Over fifty visitors young and old braved the damp weather to participate in our open day at Keem Bay this afternoon. The open day is a chance for people from Achill and further afield to come and see our excavation in action, and to learn and talk about life in Mayo before the Famine.
Achill Archaeological Field School has been excavating at Keem since 2009. Our work is focused on the site of a village that stood in the valley from c.1750 to c.1850. This season we are excavating one of the small single-room byre dwellings that made up the village. It is the third house that we have excavated so far.
We showed visitors around our open excavation trench before welcoming them up to one of our previously excavated houses where we had a small turf fire and replica artefacts on display relating to different aspects of life at Keem. We also had a selection of real artefacts from our excavations for visitors to see, including pottery, amethyst and part of a quern stone.
Huge thanks to all who came to see us today, for all the insightful chats and stories told around our little turf fire. Thanks also to our wonderful students for their enthusiasm in the face of the glorious June drizzle!
Photos by Laura Hurst.
Kiva in the role of Bean an Tí. She’s holding a pair of socks to represent women’s domestic textile work, and a pipe to represent the clay pipe stems found during our excavation. Women’s sock knitting was reportedly used to pay the rent in 18th and 19th century Achill.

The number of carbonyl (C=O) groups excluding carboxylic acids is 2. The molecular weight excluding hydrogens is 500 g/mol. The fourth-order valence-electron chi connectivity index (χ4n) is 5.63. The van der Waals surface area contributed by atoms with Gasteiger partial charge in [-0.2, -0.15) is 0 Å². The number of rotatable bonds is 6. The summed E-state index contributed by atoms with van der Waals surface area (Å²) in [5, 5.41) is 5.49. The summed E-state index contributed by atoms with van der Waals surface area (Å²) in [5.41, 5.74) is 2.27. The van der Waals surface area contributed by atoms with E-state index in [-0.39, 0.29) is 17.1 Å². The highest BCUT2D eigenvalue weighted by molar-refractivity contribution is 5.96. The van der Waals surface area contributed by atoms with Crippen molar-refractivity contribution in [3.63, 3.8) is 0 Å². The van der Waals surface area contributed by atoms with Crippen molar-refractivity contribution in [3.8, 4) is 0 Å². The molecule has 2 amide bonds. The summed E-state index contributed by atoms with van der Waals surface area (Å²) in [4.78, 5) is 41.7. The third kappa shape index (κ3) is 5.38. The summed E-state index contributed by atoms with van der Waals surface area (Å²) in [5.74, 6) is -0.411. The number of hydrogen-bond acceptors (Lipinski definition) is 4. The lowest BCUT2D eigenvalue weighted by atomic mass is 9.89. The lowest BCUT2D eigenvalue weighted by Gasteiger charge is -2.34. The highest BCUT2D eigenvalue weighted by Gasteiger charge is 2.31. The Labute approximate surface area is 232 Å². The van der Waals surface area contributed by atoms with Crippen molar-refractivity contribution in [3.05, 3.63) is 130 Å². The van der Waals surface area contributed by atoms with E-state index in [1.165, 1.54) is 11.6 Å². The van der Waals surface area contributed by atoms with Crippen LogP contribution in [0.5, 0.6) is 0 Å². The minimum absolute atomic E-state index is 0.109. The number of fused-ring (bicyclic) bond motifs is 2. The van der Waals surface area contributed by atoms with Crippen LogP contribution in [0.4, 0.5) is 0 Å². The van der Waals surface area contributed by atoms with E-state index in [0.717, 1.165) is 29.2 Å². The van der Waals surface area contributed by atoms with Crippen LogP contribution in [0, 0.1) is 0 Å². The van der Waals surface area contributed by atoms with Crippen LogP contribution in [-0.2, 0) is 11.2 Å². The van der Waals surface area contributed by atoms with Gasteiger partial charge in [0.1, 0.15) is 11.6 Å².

The fire is traditionally a great gathering spot. Today our small turf fire was lit in a metal tray over the spot where the original hearth was found in this house. The original fire was located in the centre of the house, directly on the ground. The houses at Keem had no chimneys -smoke would have exited through a smoke hole or through the door.
Rye, potatoes, buttermilk and tobacco. We brought a selection of food stuffs that would have been consumed at Keem in the 18th and 19th centuries. While potatoes formed the main part of the diet rye was also grown and eaten. We found a hand quern during our dig this year indicating that the grain was ground and probably made into small cakes that were toasted on the fire. Potatoes were commonly eaten off a common basket or skib perched on the iron pot.
Brigit displays some of our finds from the site: refined earthenwares, coarse earthenware, amethyst and a quern stone.
Eve examining some of the finds with one of the Achill Scouts.
Exploring the excavation.
Damp weather but good spirits!
Our site is looking good! You can see the thick walls and rounded corners in this picture.
Not a bad view. The houses at Keem probably lacked windows though, so in the 19th century we would have had to go outside to appreciate it.